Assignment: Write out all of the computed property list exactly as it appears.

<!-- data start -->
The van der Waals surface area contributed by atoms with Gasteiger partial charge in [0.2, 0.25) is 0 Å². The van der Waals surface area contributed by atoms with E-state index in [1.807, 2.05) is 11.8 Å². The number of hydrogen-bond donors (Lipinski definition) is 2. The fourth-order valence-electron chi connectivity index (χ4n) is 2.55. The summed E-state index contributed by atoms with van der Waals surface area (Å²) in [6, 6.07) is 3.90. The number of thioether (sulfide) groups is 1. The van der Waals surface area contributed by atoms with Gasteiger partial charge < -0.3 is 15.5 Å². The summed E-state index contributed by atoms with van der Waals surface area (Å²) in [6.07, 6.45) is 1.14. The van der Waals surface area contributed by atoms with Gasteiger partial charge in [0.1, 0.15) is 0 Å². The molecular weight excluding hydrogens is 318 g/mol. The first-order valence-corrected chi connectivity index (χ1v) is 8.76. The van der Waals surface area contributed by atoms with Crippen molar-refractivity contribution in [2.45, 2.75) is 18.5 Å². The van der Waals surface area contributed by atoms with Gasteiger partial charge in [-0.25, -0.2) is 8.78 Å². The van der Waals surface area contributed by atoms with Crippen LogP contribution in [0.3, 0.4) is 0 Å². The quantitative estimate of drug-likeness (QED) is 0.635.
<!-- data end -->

The van der Waals surface area contributed by atoms with Gasteiger partial charge in [0.2, 0.25) is 0 Å². The van der Waals surface area contributed by atoms with E-state index in [1.807, 2.05) is 11.8 Å². The number of hydrogen-bond donors (Lipinski definition) is 2. The fourth-order valence-electron chi connectivity index (χ4n) is 2.55. The summed E-state index contributed by atoms with van der Waals surface area (Å²) in [6, 6.07) is 3.90. The number of thioether (sulfide) groups is 1. The van der Waals surface area contributed by atoms with Gasteiger partial charge < -0.3 is 15.5 Å². The summed E-state index contributed by atoms with van der Waals surface area (Å²) in [6.07, 6.45) is 1.14. The van der Waals surface area contributed by atoms with Gasteiger partial charge in [0.1, 0.15) is 0 Å². The molecular weight excluding hydrogens is 318 g/mol. The first-order valence-corrected chi connectivity index (χ1v) is 8.76. The van der Waals surface area contributed by atoms with Crippen molar-refractivity contribution in [2.45, 2.75) is 18.5 Å². The van der Waals surface area contributed by atoms with Gasteiger partial charge in [-0.25, -0.2) is 8.78 Å². The van der Waals surface area contributed by atoms with Crippen LogP contribution in [0.3, 0.4) is 0 Å². The quantitative estimate of drug-likeness (QED) is 0.635.